Detection of slow coolant leaks into engine oil or ATF

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Aug 2, 2002
Coolant reacts chemically with engine/transmission oils to form an acidic sludge, so it may not test positive as Ethylene Glycol. The best way to detect slow coolant leaks is to look for trace amounts of common coolant additives. These are the ones to look for and they vary by coolant type.

Trace Element - Chemical Symbol:

Sodium - Na

Potassium - K

Silicates - tests as "silicon"/Si

Borates - tests as "boron"/B

Molybates - tests as "moly"/Moly

You may note that some of these like boron and moly are also common oil additives, so you need the baseline oil analysis data on the formulation you are using to determine if significant contamination is present. Other key things to look for are accelerated bearing - Pb/Cu/SN - wear and abnormal increases in viscosity and total solids/oxidation. If the leak is slow, the water in the water/coolant mixture will normally evaporate and is the last thing you'll see. If pure water is present > 0.5%, these levels of coolant additives will generally be in the hundreds of ppm and will be very noticable. The oil may also look like a milkshake at this point, from the oil/water emulsion that forms ....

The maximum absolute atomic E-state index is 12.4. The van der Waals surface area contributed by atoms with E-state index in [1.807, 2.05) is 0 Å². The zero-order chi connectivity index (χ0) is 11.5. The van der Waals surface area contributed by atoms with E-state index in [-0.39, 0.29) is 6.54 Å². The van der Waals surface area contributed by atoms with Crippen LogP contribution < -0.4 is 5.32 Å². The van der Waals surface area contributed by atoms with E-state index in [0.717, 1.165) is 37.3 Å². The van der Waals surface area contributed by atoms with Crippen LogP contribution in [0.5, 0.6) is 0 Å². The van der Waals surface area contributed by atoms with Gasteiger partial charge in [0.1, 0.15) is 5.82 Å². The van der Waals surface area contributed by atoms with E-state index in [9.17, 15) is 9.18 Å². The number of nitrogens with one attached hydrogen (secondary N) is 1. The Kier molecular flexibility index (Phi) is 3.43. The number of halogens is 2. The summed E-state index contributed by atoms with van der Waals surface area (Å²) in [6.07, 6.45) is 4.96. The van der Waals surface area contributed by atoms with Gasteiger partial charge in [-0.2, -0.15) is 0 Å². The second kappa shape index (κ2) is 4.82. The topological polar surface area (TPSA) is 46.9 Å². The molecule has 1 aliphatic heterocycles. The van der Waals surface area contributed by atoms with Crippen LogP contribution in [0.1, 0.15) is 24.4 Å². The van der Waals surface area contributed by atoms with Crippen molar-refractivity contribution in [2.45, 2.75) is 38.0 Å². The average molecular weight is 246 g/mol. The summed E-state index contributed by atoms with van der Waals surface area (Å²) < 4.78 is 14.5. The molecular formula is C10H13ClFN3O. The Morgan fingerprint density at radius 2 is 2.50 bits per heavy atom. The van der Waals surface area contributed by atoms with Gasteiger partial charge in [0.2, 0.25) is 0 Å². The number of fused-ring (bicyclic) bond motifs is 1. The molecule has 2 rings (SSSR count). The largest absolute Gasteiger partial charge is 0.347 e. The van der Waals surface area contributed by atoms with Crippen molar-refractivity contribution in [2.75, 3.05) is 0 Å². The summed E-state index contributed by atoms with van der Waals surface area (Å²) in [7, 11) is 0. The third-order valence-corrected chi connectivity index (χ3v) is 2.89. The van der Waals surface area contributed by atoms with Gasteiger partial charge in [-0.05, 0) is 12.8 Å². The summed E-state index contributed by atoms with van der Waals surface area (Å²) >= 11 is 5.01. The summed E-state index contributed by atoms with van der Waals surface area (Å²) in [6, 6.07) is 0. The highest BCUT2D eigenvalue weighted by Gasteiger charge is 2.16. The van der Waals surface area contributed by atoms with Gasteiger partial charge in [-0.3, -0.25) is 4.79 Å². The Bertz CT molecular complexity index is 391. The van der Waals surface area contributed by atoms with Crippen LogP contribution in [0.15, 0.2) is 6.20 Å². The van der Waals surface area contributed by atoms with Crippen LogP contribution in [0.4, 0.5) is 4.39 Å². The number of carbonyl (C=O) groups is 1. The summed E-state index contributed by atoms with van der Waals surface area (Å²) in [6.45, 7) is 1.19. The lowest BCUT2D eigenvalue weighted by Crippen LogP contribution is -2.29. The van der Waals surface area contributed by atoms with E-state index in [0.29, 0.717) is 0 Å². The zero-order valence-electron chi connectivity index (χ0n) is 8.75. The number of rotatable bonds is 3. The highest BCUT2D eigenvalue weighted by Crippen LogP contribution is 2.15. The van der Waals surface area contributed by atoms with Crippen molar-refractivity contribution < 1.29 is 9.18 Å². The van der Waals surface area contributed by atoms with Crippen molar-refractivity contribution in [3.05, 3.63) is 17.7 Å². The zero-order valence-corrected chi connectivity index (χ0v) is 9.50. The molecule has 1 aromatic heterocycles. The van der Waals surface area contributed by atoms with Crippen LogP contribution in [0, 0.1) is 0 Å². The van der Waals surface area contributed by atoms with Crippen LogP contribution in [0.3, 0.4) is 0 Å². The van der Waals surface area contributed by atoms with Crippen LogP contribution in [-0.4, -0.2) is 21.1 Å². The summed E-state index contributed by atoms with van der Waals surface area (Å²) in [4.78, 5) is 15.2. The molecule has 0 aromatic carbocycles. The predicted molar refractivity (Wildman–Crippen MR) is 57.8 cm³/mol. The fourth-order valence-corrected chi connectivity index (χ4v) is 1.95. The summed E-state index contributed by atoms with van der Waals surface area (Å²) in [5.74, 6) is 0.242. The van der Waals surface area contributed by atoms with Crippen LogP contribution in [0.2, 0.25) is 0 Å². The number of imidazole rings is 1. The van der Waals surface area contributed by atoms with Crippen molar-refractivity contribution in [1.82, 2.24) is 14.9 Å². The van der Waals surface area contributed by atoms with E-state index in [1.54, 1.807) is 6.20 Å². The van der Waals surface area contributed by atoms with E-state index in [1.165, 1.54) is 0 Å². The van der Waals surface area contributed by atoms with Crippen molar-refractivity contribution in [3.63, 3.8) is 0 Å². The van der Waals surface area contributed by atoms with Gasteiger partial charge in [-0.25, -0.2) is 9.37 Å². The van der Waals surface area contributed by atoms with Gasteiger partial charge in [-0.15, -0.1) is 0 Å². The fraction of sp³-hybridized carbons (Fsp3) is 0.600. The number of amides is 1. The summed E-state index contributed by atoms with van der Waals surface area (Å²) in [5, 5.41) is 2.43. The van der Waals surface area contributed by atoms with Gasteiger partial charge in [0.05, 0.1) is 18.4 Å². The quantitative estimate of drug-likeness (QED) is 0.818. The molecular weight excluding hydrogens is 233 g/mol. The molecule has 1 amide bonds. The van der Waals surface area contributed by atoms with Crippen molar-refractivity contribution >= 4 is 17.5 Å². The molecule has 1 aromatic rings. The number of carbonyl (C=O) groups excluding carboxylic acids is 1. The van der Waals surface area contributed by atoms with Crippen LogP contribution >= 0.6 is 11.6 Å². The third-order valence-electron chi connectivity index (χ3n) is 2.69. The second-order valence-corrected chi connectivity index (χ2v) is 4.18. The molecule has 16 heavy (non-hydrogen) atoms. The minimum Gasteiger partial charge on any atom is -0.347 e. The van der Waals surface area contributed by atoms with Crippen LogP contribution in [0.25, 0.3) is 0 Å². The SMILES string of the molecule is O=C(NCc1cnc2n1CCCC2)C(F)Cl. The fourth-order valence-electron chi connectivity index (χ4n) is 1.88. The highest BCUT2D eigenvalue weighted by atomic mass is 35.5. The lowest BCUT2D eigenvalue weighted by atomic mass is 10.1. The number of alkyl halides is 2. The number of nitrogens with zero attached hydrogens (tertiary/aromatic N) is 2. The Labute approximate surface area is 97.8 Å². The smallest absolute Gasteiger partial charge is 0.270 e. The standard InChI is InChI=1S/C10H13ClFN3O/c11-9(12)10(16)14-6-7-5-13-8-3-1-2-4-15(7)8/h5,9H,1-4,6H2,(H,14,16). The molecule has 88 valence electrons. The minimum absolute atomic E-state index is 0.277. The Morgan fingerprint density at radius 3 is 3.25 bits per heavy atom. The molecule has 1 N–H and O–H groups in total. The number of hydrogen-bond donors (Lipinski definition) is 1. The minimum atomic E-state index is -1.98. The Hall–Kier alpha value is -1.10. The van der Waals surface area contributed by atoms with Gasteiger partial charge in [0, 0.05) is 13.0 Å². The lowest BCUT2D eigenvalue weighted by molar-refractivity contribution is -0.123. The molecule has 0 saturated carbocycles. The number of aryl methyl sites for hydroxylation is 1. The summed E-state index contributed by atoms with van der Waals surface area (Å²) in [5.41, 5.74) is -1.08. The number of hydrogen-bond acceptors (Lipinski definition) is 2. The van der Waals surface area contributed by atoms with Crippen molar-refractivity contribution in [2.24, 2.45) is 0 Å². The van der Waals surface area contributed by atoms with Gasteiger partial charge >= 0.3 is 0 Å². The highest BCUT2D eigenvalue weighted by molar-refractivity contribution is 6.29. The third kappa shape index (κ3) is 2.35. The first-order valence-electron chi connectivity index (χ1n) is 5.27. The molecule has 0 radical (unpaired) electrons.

Yea and if you wait until the oil analysis detects "glycol", you may have a long wait.
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